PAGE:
I find the question “What is your MBTI personality?” to be a very personal question. MBTI stands for Myers Briggs Type Indicator. Occasionally you’ll find someone’s four letter results on their LinkedIn profile, but it’s rare. The results are personal, they indicate how you see the world. They reflect how you’re likely to process information and on what spectrum you’ll respond. Since I’m not certified to dive deeper into a review of the assessment, I’ll stop there. You should know, though, I toe the line and often ask: “Have you ever taken the Myers Briggs assessment?”
Yes, I recognize the straightforwardness of this question. I ask it, without qualms, just like I ask people, “What is your salary?” ::gasp:: (I know, that’s a personal question too.) I ask these questions because the answers are good things to have out in the open, understand, and discuss. Now that I’ve stated my controversial stance on salary transparency, I’ll get to the point.
I took my MBTI assessment on a family weekend while sitting on a loveseat next to the love of my life and while trying not to distract my brother-in-law from his work. I failed on two accounts: taking the assessment and trying not to distract my brother-in-law. Throughout the 90-something questions I debated my responses… out loud. It was hard not to garner a little bit of audience participation. Oops! Even with a few of my crowdsourced responses, I think the results were telling.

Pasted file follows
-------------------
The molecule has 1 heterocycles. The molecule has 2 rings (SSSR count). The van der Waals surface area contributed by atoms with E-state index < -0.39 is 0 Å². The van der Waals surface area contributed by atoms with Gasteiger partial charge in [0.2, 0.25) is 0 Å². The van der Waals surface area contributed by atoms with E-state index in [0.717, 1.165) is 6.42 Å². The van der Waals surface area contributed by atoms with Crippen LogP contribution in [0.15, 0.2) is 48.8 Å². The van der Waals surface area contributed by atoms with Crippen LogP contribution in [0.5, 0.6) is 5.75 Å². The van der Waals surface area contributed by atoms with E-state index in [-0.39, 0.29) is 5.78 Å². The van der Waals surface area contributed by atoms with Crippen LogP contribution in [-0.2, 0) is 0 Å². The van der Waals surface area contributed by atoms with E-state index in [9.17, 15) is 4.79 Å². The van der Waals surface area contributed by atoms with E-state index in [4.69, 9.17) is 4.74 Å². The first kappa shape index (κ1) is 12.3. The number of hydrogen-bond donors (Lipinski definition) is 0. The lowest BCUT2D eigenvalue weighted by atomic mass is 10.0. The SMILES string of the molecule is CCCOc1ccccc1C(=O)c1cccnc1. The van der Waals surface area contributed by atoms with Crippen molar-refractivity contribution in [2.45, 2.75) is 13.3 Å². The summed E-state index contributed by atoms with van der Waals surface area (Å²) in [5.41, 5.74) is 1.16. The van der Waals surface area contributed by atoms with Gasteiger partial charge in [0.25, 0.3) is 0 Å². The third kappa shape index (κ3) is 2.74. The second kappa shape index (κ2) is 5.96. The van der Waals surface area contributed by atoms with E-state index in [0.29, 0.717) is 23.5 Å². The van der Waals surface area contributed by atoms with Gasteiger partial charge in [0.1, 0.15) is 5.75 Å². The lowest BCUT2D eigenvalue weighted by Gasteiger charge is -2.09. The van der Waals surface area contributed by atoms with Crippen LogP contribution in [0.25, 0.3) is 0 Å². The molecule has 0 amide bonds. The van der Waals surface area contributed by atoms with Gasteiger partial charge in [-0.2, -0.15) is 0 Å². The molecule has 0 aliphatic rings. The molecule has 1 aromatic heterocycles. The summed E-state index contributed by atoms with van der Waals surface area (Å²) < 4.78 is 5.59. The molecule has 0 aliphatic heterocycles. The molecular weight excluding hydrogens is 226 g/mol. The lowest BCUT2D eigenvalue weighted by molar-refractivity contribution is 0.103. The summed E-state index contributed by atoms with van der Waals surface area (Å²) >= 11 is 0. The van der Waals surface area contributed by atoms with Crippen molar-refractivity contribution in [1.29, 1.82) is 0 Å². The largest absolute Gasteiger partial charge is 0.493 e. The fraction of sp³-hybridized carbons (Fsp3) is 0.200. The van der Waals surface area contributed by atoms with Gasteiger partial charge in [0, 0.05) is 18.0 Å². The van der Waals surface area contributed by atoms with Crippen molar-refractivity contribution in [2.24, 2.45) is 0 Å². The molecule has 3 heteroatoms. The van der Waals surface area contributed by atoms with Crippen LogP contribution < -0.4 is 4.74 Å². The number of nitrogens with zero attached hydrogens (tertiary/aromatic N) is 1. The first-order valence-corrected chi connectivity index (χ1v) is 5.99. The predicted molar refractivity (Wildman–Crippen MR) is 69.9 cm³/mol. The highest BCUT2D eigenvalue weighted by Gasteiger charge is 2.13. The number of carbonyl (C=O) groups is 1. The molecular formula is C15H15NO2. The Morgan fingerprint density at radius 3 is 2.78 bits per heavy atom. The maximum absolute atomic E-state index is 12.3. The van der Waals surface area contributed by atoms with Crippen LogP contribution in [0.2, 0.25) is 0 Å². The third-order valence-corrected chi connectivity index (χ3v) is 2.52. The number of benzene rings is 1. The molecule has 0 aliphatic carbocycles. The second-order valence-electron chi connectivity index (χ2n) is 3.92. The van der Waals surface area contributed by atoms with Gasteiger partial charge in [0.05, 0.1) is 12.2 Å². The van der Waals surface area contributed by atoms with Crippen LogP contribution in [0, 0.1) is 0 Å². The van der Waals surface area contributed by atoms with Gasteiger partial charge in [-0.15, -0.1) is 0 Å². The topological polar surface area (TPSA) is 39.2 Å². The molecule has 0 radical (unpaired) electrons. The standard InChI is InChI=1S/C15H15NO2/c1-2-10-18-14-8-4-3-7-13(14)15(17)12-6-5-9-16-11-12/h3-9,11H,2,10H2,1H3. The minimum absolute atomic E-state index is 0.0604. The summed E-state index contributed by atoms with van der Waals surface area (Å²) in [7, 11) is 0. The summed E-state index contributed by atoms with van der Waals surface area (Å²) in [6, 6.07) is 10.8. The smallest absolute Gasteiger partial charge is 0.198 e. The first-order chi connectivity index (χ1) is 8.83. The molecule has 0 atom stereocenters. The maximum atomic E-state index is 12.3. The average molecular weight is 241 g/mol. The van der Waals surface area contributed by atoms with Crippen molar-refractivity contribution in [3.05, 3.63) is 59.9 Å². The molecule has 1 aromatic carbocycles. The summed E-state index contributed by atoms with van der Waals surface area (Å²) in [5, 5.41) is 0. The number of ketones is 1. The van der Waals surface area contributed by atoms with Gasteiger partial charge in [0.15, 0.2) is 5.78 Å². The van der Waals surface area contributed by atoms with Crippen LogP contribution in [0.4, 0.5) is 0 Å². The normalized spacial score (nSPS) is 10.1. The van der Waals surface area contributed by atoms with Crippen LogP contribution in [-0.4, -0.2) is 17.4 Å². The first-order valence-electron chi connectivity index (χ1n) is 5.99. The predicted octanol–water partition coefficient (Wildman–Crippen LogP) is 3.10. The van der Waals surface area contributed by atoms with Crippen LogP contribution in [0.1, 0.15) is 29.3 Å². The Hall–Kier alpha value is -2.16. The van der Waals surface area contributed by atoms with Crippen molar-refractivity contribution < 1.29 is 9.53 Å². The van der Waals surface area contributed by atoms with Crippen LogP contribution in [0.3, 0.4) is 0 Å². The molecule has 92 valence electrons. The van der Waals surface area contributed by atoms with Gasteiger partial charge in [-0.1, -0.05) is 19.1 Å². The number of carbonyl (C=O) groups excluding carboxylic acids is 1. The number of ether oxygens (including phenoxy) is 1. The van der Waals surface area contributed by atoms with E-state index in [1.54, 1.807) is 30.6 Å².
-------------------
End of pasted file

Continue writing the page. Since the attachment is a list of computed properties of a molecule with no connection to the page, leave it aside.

That next week I reviewed the assessment with my (amazing) career counselor at Babson and then went to the office to participate in the MBTI banter with the team. As a team building event we shared our results and my whole world came into focus. I understood why I was hired, why I was struggling, and what the source of the problem was. Stunning.
My MBTI has come in handy since that day and has led me down the path of self-discovery: speedreading MBTI’s to understand how I play with others, StrengthsFinders for natural talents, Predictive Index for workplace behaviors and environmental cues, and, of course, Fascination Advantage for how the world sees me. I use them all in a wide variety of situations and often call on my own results.
I had to call on my results for the, “hey watch out for that tendency”… which is always a good paragraph (or two) to read twice. Through my journal I’ve talked about my fascination with addiction of varying sorts, my heartbreaking reality, and my wholehearted attempt to involve as many people in my decision-making as possible. The tendency to watch out for: becoming overly detail-oriented.
Since I’m inherently a data-driven person, and have a tendency to become overly detail-oriented, when you put an application driven by data in front of me I will detail-orient the you-know-what out of it… and obsess… and drive myself further down the rabbit hole. It’s unnecessary. (Reference my StrengthsFinders results.)
When it comes to my personal health and wellbeing, as long as I recognize this fun fact about myself, I can safely request outside assistance from those whose input and opinions I value… or so says my MBTI results.